consider a characteristic of the data in generating the multiple candidate segment fragmentation schemes for the plurality of segments;
select one of the multiple candidate segment fragmentation schemes to use in broadcasting the data to the set of clients for each item included in the data; and
consider in selecting one of the multiple candidate segment fragmentation schemes for an item of data included in the set of data whether a candidate segment fragmentation scheme contributes to reducing data loss caused by aggregate traffic in excess of the bandwidth capacity of the communication link when segments are simultaneously broadcast on the communication link.
19. The article of claim 18 wherein the characteristic is an interval of time between a time the set of clients requests the data to a time that the data is transmitted to the set of clients.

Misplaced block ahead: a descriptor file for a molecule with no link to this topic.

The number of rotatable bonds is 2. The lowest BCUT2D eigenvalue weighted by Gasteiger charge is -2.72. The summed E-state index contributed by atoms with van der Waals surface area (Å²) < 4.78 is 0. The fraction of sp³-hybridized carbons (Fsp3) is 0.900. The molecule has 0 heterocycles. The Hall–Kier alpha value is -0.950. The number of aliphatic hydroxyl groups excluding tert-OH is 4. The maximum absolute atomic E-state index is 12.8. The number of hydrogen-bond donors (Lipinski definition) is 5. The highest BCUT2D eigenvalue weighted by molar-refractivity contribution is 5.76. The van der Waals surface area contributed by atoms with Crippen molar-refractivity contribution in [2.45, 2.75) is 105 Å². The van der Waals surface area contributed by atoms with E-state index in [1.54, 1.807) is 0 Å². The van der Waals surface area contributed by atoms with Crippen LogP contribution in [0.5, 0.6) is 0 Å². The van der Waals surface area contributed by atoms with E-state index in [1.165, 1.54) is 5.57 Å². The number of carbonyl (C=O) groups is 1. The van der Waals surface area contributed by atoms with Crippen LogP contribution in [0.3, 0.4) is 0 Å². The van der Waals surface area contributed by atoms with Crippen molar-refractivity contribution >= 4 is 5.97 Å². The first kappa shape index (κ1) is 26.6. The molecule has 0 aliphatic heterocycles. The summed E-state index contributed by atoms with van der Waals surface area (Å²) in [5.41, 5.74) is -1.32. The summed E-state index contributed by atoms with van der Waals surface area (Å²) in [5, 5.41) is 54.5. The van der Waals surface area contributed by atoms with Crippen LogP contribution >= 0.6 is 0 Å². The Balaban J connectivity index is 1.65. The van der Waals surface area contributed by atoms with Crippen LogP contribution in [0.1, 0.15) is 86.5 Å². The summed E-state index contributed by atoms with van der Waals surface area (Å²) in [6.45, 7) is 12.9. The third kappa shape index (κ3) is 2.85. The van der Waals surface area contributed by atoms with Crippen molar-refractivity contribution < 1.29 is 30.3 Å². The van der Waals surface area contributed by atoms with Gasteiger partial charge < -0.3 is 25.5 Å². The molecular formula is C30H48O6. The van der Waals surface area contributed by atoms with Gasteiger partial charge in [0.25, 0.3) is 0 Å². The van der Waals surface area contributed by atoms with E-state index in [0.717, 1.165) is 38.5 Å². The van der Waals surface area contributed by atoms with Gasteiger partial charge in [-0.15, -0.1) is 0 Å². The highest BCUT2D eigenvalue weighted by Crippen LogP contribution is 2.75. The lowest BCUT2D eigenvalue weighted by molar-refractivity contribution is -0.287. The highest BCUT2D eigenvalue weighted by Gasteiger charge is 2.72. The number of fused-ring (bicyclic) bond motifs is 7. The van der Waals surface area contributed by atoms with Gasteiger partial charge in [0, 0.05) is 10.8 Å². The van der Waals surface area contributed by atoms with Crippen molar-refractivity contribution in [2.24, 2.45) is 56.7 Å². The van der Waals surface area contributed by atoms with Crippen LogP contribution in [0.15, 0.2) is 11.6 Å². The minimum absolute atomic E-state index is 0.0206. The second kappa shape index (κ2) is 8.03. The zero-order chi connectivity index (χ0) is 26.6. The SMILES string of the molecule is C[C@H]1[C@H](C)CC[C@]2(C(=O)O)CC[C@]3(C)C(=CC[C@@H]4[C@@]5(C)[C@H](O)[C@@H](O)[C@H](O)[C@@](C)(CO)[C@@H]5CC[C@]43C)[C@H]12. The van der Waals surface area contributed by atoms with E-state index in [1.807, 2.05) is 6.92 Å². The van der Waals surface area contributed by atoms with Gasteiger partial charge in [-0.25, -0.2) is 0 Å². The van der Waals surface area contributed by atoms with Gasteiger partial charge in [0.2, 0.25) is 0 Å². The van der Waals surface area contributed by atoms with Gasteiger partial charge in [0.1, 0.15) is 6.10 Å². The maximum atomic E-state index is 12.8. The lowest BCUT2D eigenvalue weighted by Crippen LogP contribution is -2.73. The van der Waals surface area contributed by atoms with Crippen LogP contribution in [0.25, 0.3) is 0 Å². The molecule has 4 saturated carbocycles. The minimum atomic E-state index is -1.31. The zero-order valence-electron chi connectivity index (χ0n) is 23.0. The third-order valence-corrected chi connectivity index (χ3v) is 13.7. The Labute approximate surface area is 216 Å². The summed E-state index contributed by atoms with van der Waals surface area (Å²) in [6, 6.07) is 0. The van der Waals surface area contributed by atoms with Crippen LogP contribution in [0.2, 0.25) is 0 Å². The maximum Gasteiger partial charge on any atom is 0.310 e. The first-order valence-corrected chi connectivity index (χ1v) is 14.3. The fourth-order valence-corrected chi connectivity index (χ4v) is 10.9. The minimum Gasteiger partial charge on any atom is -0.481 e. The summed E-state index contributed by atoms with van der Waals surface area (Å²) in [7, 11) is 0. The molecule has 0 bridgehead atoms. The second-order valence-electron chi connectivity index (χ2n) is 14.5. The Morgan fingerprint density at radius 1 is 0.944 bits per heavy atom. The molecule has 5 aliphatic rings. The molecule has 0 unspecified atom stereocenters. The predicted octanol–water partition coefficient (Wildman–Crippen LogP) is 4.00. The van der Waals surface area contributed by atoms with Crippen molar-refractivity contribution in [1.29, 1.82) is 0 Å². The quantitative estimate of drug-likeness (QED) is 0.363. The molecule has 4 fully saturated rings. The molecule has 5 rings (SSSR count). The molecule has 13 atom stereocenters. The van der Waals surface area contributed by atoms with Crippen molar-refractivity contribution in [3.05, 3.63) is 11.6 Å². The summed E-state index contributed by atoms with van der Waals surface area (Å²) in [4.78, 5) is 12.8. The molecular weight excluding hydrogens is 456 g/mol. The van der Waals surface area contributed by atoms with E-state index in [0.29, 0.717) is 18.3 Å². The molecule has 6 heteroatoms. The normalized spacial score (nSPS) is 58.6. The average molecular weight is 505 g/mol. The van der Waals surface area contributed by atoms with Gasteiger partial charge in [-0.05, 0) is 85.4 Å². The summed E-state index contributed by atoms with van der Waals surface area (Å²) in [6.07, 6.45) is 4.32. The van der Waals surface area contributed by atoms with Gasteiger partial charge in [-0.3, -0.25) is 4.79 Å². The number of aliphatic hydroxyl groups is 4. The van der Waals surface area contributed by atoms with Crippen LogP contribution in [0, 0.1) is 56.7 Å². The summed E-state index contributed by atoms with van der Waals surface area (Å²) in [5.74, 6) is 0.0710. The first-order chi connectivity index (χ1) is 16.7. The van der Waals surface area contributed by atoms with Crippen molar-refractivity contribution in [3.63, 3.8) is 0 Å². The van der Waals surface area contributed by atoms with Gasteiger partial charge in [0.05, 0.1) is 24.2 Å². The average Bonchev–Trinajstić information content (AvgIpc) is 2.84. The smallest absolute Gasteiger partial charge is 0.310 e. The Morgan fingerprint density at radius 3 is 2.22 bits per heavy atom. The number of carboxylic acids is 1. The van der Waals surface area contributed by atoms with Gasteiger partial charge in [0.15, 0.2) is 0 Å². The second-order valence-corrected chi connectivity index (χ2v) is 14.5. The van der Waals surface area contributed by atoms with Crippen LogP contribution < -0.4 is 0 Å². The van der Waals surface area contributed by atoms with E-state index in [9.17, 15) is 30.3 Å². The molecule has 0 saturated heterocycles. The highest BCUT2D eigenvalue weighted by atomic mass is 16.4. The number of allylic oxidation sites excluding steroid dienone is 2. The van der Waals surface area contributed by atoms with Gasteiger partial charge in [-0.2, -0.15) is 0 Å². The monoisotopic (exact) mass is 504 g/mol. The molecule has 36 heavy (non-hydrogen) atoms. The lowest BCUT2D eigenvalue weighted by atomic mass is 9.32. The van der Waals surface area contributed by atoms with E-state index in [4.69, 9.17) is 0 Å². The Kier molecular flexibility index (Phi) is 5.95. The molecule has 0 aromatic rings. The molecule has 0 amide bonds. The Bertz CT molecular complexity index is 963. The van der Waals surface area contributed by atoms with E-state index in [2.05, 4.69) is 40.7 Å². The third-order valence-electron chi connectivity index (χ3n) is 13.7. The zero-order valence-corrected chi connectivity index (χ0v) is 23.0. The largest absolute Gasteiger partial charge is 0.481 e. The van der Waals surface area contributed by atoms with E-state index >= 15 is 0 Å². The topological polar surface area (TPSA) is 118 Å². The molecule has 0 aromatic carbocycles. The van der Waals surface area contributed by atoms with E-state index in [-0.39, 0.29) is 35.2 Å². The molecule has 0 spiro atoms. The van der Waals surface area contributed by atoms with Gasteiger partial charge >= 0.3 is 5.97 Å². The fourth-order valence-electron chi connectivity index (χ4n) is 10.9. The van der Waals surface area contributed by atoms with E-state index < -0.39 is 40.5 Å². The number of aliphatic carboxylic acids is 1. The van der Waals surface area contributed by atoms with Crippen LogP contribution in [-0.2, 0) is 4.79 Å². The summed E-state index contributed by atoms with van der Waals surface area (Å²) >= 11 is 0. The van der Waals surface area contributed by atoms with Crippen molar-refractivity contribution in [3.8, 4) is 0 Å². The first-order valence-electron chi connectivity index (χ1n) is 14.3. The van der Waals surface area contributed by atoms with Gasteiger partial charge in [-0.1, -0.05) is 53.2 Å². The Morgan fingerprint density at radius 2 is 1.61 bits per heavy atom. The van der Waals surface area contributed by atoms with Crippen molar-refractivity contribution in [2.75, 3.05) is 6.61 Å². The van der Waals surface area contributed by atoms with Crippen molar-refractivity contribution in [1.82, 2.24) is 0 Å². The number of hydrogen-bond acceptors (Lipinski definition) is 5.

20. The article of claim 18 wherein the characteristic is a number of streams that the set of clients can download at one time.
21. The article of claim 18 wherein the characteristic is a guarantee that the set of clients receives continuous playout of the data.
22. The article of claim 18 wherein the characteristic is a number of segments that can simultaneously be broadcast to the set of clients.
23. The article of claim 18 further comprising instructions for causing a machine to:
consider in selecting one of the multiple candidate segment fragmentation schemes for an item of data included in the data whether a candidate segment fragmentation scheme provides a minimal peak aggregate rate of the data for simultaneously broadcast segments of data included in the data.